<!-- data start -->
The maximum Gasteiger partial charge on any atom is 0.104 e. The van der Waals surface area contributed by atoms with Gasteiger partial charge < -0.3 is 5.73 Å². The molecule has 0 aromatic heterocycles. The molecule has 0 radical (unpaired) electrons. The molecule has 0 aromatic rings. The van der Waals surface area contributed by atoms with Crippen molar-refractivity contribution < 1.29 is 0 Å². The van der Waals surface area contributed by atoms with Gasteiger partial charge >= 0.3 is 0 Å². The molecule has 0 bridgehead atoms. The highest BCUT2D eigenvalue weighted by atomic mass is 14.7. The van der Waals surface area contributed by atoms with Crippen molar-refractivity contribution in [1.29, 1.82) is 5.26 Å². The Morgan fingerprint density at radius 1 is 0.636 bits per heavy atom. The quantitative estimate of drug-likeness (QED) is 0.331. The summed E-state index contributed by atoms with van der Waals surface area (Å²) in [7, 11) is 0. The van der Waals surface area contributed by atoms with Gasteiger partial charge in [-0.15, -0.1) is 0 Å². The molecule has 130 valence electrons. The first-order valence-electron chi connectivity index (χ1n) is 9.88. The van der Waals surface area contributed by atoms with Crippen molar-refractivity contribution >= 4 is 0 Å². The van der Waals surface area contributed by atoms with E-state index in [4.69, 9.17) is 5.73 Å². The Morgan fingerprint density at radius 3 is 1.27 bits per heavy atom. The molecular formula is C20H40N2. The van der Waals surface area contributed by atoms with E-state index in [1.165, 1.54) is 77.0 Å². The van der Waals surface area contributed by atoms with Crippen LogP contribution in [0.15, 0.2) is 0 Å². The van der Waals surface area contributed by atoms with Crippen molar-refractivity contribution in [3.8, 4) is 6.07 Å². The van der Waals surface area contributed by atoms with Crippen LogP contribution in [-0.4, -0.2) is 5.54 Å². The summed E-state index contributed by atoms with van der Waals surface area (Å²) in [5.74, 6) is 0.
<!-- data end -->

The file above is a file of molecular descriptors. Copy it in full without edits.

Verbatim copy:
The maximum Gasteiger partial charge on any atom is 0.104 e. The van der Waals surface area contributed by atoms with Gasteiger partial charge < -0.3 is 5.73 Å². The molecule has 0 aromatic heterocycles. The molecule has 0 radical (unpaired) electrons. The molecule has 0 aromatic rings. The van der Waals surface area contributed by atoms with Crippen molar-refractivity contribution < 1.29 is 0 Å². The van der Waals surface area contributed by atoms with Gasteiger partial charge >= 0.3 is 0 Å². The molecule has 0 bridgehead atoms. The highest BCUT2D eigenvalue weighted by atomic mass is 14.7. The van der Waals surface area contributed by atoms with Crippen molar-refractivity contribution in [1.29, 1.82) is 5.26 Å². The Morgan fingerprint density at radius 1 is 0.636 bits per heavy atom. The quantitative estimate of drug-likeness (QED) is 0.331. The summed E-state index contributed by atoms with van der Waals surface area (Å²) in [7, 11) is 0. The van der Waals surface area contributed by atoms with Gasteiger partial charge in [-0.15, -0.1) is 0 Å². The molecule has 130 valence electrons. The first-order valence-electron chi connectivity index (χ1n) is 9.88. The van der Waals surface area contributed by atoms with Crippen molar-refractivity contribution >= 4 is 0 Å². The van der Waals surface area contributed by atoms with E-state index in [4.69, 9.17) is 5.73 Å². The Morgan fingerprint density at radius 3 is 1.27 bits per heavy atom. The molecular formula is C20H40N2. The van der Waals surface area contributed by atoms with E-state index in [1.165, 1.54) is 77.0 Å². The van der Waals surface area contributed by atoms with Crippen LogP contribution in [0.15, 0.2) is 0 Å². The van der Waals surface area contributed by atoms with Crippen molar-refractivity contribution in [3.8, 4) is 6.07 Å². The van der Waals surface area contributed by atoms with Crippen LogP contribution in [-0.4, -0.2) is 5.54 Å². The summed E-state index contributed by atoms with van der Waals surface area (Å²) in [5.74, 6) is 0.